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Dash loved the handcuffs.

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(she’s skeptical of the gun shots we heard in the distance…hunters, I’m guessing…or the ghosts of cowboys.)

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And we couldn’t leave Michigan without a visit to our favorite little town, Glen Arbor and Sleeping Bear Dunes.

Watching the kids spit cherries from the wine tasting deck:

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Bay Lavender Trading Company gardens:

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From a Glen Arbor beach (this dog introduced himself by grabbing one of my kids’ stuffed animals and BOOKING across the beach with it):

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Those dunes though. We came later than we usually do and discovered that’s the way to do it–with the sun setting across the lake. It was breathtaking.

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We stayed for over four hours. I even offered for us all to go get ice cream, but the kids didn’t want to leave. They did nothing but climb and jump, climb and jump, climb and jump.

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And the amount of sand we collected stayed with us for days.

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Dash wiped out once, rolling down the hill, thought it was the funniest thing ever and then repeated the move about a hundred more times.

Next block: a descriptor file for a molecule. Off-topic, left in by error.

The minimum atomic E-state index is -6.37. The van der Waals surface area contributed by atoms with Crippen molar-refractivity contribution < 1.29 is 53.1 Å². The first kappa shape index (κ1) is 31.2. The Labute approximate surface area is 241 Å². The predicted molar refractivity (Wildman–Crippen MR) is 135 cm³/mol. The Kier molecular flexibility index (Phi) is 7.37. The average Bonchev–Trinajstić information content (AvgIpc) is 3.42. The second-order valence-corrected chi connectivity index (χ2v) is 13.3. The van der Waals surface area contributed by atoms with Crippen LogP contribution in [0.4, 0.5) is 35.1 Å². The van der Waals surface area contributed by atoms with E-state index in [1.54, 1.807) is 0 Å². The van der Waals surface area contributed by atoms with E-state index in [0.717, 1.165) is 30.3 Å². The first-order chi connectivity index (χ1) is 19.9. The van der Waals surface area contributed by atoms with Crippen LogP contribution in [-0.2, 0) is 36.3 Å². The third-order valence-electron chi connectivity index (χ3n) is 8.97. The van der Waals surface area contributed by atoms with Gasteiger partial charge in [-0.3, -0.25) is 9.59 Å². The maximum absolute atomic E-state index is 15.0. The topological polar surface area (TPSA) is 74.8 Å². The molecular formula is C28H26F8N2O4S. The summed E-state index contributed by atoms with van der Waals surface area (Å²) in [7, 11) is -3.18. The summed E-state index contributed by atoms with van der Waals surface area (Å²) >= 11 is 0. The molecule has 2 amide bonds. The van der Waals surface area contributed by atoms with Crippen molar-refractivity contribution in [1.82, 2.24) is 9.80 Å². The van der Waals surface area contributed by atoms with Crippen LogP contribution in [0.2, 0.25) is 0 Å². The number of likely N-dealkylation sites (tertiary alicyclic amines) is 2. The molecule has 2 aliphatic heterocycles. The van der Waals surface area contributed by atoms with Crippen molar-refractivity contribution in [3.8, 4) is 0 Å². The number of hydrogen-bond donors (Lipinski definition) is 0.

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We ended our trip with a pontoon breakfast ride–a full pancake breakfast buffet with orange juice and coffee. Almost skipped it, but it was on the list and we went for it.

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So glad we did.

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Honorable mention for the unchecked items this year:

__  Buy corn from a Midwest farm stand.

__  Go Tubing (can’t do it all, and that’s fine).

__  Cracker Barrel Breakfast (needed some fun to take home–we’ll hopefully do it this week before school starts)

__  Family Slide Show with Old Pictures (still time–we’ve got this)

Everything we’ve loved about summer? It won’t end. Because all those joys are buried in other places throughout the year, waiting for us to discover it.

“August has passed, and yet summer continues by force to grow days. They sprout secretly between the chapters of the year, covertly included between its pages.” ―Jonathan Safran Foer

A knotty-pine lodge bar Cheers! to that.

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The post About That Summer Bucket List appeared first on Enjoying the Small Things.